I’m back from the weekend, hung over refreshed and ready to go, so welcome to Transformers Armada week. I’ve been meaning to do this for a while now, but new acquisitions kept forcing me to put it off, but now I have the time to take a week and look at some of my favorites and least favorites of this line. It was technically Robots in Disguise in 2000, which brought me back to Transformers collecting, but that was a strange hodgepodge collection of toys that lacked any real kind of unity. Armada came a few years later and really struck a cord in me. There seemed to be a lot more G1 influence and I instantly fell in love with the whole concept of the Minicons. So, let’s press on and take a look at the first figure for the week: Wheeljack and his Minicon Wind Sheer.
A lot of Transformers continuity has come and gone, but man was it strange back in 2003 to get a brand new Transformer named Wheeljack and have him be an Autobot turncoat to boot. Like most of the figures featured this week, I don’t have a packaged shot, but Wheeljack came in his vehicle mode on a horizontal card and included a rolled up instruction sheet, a collectible card, and his Minicon buddy Wind Sheer. I actually had a MOC example of this figure for quite a while, but after searching through a bunch of totes to no avail, I later found that I sold it off on Ebay a few years back while doing some Spring cleaning.
The first thing to notice about Wheeljack is that while there is defintely an homage at work here, it sure as heck ain’t based off his G1namesake Wheeljack. Nope, with his Lamborguini style auto mode, this guy defintely looks more like G1 Sideswipe than anything else, and even more so when we get to the transformation. The next thing I tend to notice is the fact that his Autobot insignia has been violently scarred off of his hood and replaced with a smaller Decepticon logo. I could go on about how this played out in the cartoon, but the cartoon was crap, so, let’s focus on the figure. It looks pretty bad ass on the figure.
I’m not usually a big fan of painted windows on my Transformers cars. I like the use of transparent plastic, but Armada was big on painted windows and honestly, it sort of works with this figure. As with all Armada figures, Wheeljack has Minicon ports, and in this case three of them. Two of these are the dead ones on the spoiler, that don’t activate anything but still let you pile Minicons on board. Unfortunately, these ports are too close together to be much use with a lot of the Minicons. The live port on his roof activates his attack mode, which raises his gullwing doors and exposes his concealed missile launchers.
Wheeljack’s transformation is very simple, and very reminiscent of that G1 Sideswipe homage I mentioned earlier. He wears his hood as his chest, which places the scarred Autobot symbol in another position of prominance, and his trunk folds out to become his legs. Even his head sculpt is pretty similar to G1 Sideswipe, complete with the little horns too, although he does have an uncharacteristic gold face. [Certainly no surprises why he was repainted as Shattered Glass Sideswipe for Botcon 2008. -FF] He’s a pretty well proportioned figure, although he’s got some major hollow legs going on down there, and he’s pretty back heavy. We’ve also come to expect a lot more articulation in our Transformers since ball joints have become commonplace. Actually, I guess they were pretty commonplace in Beast Wars and Robots in Disguise, so in a lot of ways Armada was a step backwards in that respect, and Wheeljack here certainly proves it. The only really useful points of articulation are in his shoulders and elbows. He can also hold his missiles as swords or clubs.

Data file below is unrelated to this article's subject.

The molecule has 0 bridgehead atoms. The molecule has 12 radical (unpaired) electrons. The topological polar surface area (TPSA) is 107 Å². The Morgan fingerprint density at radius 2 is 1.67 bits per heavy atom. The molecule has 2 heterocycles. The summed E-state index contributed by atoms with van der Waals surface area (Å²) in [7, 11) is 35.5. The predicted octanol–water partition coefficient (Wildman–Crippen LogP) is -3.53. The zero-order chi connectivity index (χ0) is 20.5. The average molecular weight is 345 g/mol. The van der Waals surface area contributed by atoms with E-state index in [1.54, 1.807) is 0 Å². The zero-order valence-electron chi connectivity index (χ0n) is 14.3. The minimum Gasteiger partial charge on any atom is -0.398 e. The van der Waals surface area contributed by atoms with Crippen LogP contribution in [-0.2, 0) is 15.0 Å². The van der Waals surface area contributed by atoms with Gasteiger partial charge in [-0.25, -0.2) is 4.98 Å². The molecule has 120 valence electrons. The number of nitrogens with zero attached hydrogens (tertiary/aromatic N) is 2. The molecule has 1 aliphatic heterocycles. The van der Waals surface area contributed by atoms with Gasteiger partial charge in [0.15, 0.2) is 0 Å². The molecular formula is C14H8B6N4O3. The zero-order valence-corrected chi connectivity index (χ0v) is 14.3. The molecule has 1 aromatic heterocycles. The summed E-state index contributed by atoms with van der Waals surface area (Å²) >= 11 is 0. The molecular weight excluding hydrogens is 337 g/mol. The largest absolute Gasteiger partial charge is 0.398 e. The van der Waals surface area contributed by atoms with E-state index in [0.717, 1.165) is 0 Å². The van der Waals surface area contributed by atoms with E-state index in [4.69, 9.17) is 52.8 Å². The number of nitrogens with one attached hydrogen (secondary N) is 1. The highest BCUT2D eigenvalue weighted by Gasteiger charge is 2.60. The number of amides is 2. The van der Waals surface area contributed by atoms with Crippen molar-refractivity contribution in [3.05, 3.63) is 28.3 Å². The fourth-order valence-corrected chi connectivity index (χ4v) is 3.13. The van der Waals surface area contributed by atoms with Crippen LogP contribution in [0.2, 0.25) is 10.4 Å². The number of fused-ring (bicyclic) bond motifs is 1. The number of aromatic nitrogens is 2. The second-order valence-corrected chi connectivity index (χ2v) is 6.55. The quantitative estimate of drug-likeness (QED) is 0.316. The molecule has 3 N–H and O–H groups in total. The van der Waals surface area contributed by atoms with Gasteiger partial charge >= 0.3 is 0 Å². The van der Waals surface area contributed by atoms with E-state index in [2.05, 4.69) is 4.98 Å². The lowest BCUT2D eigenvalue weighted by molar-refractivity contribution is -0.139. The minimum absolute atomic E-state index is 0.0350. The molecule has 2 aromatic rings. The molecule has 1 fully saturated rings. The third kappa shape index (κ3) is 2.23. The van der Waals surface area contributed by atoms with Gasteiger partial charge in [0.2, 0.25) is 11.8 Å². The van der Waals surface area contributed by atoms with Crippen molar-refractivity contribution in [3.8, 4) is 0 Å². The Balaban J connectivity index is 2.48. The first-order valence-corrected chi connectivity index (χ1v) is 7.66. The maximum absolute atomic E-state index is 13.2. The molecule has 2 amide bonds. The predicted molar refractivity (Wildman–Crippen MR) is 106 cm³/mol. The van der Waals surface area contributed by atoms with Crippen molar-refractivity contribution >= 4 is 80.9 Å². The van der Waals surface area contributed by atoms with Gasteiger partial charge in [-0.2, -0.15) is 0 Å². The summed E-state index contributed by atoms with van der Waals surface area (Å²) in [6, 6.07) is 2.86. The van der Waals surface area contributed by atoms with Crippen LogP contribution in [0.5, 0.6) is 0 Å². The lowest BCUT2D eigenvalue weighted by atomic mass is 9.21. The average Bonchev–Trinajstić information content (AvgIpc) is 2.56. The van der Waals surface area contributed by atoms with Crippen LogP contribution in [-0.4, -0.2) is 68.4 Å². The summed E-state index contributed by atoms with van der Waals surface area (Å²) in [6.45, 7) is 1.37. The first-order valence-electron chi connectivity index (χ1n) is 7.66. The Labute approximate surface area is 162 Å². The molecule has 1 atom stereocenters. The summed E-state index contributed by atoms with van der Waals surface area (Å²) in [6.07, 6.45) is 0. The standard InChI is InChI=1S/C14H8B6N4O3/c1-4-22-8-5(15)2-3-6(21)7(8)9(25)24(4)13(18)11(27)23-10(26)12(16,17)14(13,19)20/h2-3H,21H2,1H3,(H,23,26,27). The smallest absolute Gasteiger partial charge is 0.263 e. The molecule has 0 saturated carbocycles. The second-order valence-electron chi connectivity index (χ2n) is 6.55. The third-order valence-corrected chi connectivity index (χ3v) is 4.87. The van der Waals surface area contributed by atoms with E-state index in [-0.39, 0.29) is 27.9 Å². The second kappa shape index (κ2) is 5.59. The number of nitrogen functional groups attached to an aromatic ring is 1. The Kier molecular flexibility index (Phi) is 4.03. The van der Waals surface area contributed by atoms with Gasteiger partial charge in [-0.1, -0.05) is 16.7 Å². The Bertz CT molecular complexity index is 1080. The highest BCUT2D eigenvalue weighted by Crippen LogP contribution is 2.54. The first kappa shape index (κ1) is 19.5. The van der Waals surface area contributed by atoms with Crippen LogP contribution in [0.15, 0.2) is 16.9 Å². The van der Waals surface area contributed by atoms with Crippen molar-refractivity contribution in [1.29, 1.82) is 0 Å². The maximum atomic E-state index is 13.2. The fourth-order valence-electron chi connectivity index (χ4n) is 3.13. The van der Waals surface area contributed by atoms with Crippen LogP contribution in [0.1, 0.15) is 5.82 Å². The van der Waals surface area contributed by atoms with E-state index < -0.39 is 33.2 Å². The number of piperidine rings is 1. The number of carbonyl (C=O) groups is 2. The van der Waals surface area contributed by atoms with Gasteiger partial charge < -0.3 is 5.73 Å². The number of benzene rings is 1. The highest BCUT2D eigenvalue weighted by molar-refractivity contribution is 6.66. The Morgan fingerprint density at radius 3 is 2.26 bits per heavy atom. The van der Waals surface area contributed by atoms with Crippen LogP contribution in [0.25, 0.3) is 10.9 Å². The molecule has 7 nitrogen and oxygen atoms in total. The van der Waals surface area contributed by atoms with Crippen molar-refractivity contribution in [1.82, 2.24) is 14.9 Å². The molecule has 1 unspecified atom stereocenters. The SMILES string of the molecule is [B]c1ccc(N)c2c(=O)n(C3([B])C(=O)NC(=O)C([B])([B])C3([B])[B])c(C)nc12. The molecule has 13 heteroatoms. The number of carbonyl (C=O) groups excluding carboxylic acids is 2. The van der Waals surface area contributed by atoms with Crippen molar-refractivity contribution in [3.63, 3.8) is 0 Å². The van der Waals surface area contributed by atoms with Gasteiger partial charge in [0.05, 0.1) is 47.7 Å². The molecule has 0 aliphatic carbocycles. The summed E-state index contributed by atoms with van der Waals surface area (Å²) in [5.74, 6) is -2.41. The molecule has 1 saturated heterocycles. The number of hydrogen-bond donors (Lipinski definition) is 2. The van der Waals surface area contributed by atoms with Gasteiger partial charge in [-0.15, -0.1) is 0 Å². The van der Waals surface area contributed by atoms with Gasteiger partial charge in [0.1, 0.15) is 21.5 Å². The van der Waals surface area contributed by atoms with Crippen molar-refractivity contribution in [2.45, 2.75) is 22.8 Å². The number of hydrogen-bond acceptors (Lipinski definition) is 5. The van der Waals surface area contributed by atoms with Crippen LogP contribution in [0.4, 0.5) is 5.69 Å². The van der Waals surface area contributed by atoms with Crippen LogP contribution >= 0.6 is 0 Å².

Wind Sheer is a cool little stealth bomber that mounts nicely on top of Wheeljack’s car mode and thanks to the matching color scheme looks pretty good there. I really dig his transformation, partly because bits don’t fall off of him as with some other Minicons, and because he really does have a pretty solid robot mode.
There’s no doubt that Wheeljack here is a throwback to G1 in terms of sculpt, transformation and articulation. But then I make no bones about the fact that that’s why I like him. He’s a simple, sturdy toy with a nice classical look to him and his Minicon and gimmick are well designed and don’t do anything to ruin the aesthetics of the toy, unless you count making him backheavy. Granted, when it comes to defending my fondness of this figure, I usually find myself up against some overwhelming odds, so there’s a good bet your mileage may vary.